In Ah Ying, however, we can hardly hear what the characters are saying, because the synchronized sound recording captures all the traffic noise that overpowers the actors’s voices even though they are already shouting at one another. Cars keep speeding outside the apartment, and Cheung almost gets run over by a car on camera. After watching this scene, the audience is left feeling disoriented and overwhelmed by the chaos and commotion. Through Wong’s lens, the overcrowded city becomes not only a labyrinth for the characters to brush past each other, as if playing hide-and-seek, but also an appealing spectacle, which explains why the escalator has become a prime tourist attraction after the film’s release, later contributing to the gentrification of its surrounding area in Central. It is difficult for me to see the population density and proximity of Hong Kong with a sentimental lens that perpetuates feelings of loneliness and alienation. Up to this day, every time my bus passes by the Tsing Fung Street Flyover, I still see these flats as a living reminder that Ah Ying was real, as are the cramped flats and housing shortage that have persisted from the time of the film.

In a 1983 advertisement for Ah Ying, the tagline described it as “the most realistic, bold, and innovative Hong Kong film in the 1980s,” while international audiences such as The New York Times criticized the film for showing no effort to engage the characters in a compelling drama and “merely transposing real experience to the screen.” The “real experience” here was perhaps referring to how the script incorporated details from Ah Ying’s life to a great degree, owing to Fong’s extensive research into Ah Ying’s family history and love life, which included befriending her parents and even lending a hand at her family’s fish shop. The film’s verisimilitude is credited to Fong’s scrupulous research process, which Ah Ying amusingly described in an interview with City Entertainment Magazine as “so painful I wanted to puke.”

Though both Ah Ying and Chungking Express strive to preserve or revive the reality, their effectiveness is largely dependent on how the audience translates documentation or imagination into their own engagement with history. One may easily take the story of Ah Ying as an archetypal quest for identity and individuation, but it is only with the understanding of poverty and patriarchal power relations in the Chinese family beneath the surface of Hong Kong’s rapid industrialization in the 1980s that one can relate to Ah Ying and be emotionally invested in her story. For Ah Ying, passion does not exist in a vacuum; any time spent instead of working is an investment to ensure financial viability in the future. Her acting aspirations were not simply a matter of “chasing one’s dream”; as she says in the film, signing up for the acting classes is also a pragmatic attempt at acquiring more skills for “potential opportunities in the future.”

While Ah Ying can be seen as a time capsule of sorts, I find it difficult to connect with Wong Kar-wai’s films beyond an aesthetic level. Being in proximity to his aesthetic signifiers—photogenic fragments of a cosmopolitan metropolis and an urbanscape devoid of emotions—I am only able to see his films as an amalgamation of metaphors that translate features of the city into visual flair; or as a series of events that constitute generalizable human drama with a pervading sense of loneliness and alienation that is universally relevant.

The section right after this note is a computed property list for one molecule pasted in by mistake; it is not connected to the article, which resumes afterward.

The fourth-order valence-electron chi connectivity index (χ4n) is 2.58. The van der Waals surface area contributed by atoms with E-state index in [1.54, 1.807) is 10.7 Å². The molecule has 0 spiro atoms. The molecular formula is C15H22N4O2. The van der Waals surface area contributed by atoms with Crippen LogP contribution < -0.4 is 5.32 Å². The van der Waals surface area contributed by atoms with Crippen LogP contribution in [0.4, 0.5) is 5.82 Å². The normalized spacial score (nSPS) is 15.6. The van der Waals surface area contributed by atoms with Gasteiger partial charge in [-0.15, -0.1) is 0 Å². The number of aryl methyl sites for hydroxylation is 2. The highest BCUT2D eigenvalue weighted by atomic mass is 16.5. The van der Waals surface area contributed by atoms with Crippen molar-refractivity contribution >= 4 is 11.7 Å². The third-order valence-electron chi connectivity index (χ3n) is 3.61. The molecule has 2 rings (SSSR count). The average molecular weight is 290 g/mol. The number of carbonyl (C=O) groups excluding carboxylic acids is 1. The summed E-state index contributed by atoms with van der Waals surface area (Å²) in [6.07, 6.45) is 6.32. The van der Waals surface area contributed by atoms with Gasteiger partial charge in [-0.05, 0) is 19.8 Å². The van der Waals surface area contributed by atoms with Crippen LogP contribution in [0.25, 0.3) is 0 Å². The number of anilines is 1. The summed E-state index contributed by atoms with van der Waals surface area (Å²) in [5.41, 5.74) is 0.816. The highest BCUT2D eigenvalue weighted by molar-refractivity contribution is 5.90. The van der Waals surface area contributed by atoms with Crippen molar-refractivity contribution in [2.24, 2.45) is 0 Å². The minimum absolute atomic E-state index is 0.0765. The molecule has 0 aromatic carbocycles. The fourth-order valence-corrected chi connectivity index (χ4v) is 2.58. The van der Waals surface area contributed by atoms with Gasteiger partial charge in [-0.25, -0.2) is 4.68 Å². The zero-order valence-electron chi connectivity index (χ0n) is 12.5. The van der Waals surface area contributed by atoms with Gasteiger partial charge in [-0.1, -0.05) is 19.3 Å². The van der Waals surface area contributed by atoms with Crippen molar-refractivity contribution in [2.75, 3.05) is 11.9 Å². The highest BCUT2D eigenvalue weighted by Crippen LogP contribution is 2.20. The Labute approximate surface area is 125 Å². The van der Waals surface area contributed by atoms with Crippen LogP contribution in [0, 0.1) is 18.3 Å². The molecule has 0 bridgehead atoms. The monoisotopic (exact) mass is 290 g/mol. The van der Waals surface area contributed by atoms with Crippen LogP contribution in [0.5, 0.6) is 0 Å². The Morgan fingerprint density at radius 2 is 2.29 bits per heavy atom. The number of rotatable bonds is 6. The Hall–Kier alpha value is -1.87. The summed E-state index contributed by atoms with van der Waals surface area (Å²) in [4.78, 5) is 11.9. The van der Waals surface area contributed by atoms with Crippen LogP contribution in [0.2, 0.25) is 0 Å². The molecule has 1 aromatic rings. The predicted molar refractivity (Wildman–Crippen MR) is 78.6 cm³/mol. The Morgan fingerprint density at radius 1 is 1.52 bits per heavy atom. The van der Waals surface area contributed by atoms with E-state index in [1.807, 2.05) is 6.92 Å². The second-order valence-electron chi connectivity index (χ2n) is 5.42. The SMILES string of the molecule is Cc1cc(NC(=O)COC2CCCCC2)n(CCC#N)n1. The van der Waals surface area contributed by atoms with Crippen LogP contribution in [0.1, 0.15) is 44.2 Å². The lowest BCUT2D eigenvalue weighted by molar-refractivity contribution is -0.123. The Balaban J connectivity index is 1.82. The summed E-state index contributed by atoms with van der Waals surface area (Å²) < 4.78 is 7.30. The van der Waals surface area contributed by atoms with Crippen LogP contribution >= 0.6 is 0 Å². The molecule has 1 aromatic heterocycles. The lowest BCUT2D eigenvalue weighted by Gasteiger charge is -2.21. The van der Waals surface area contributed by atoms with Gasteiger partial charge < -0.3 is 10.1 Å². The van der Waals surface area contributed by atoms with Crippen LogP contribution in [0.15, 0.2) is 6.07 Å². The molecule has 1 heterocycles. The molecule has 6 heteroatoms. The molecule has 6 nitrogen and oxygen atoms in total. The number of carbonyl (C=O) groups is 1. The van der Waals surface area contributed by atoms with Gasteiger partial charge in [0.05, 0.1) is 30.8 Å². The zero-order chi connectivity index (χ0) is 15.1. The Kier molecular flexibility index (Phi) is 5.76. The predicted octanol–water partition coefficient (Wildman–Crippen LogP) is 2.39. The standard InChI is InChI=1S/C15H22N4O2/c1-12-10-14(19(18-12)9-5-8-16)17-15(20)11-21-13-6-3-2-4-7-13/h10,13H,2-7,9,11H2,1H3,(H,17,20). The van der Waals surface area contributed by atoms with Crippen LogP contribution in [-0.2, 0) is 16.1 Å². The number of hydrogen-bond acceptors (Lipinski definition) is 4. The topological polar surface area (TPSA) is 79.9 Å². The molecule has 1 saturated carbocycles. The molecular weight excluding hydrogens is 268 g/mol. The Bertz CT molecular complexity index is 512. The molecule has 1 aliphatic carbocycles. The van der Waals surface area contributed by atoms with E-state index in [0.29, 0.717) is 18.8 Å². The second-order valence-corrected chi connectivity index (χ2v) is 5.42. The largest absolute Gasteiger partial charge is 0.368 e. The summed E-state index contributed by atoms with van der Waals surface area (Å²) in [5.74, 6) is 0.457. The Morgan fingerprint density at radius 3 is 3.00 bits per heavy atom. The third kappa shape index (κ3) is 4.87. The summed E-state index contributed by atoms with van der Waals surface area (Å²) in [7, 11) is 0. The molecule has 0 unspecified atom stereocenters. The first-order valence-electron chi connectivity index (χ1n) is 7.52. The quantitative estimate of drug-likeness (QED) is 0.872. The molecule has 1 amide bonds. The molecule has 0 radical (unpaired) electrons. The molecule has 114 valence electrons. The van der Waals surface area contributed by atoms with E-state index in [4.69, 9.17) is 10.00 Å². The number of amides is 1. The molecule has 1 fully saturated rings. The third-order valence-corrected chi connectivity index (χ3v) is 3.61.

I can still recall the first time I saw Ah Ying. I was struck by how real its heroine seemed—flesh and blood and recognizable. How had I longed to see someone like me on screen, a face covered with acne, with eyes too defiant to be liked. Ah Ying was not Faye Wong. She listens to Brian Eno, instead of The Cranberries; she works as a fishmonger at a sweaty wet market reeks of fish odor, not as a cashier girl at a late-night snack bar in Lan Kwai Fong, a district packed with fancy bars and restaurants; and she often sports a bitter expression with greasy hair, rather than donning a pair of tinted sunglasses that keeps sliding down her nose to reveal a quirky but innocent gaze. Where most would find Faye Wong’s character lovable and endearing, it is not easy to like Ah Ying.

This is precisely why Ah Ying is still very dear to my heart. What the film represents is a Hong Kong that is not all glamorous drama and fiction. The Hong Kong in Ah Ying does not have an identity that is readily available (e.g. “Hollywood East”), or a projection of romanticism that people within and beyond the city can habitually latch on to. As director Allen Fong stated in 1983: “The better I got to know Ah Ying, the more it struck me that her life reflected a great deal of contemporary Hong Kong: its quality, its tensions, and its contradictions.” And so I return to Ah Ying again and again—every time I excavate ambiguities about myself, my mother, and my city, I recognize the possibility to imagine a Hong Kong that is not just a backdrop to any film, but a home.

In the film, Cheung Chung-pak tells Ah Ying: “We must make a movie that reflects our time, otherwise, after we are gone, others will not know that we existed.” Except the film does not only reflect their time. Forty years later, as I watched Ah Ying’s contempt on the pocket-sized screen in my economy-class airplane seat, far away from home and suspended in the atmosphere, I imagined my mother in her defiant youth. I imagined many other mothers in their defiant youth, and their daughters imagining their mothers once with similarly resentful eyes—ones very much like their own.

Ah Ying

Ah Ying (Allen Fong, 1983).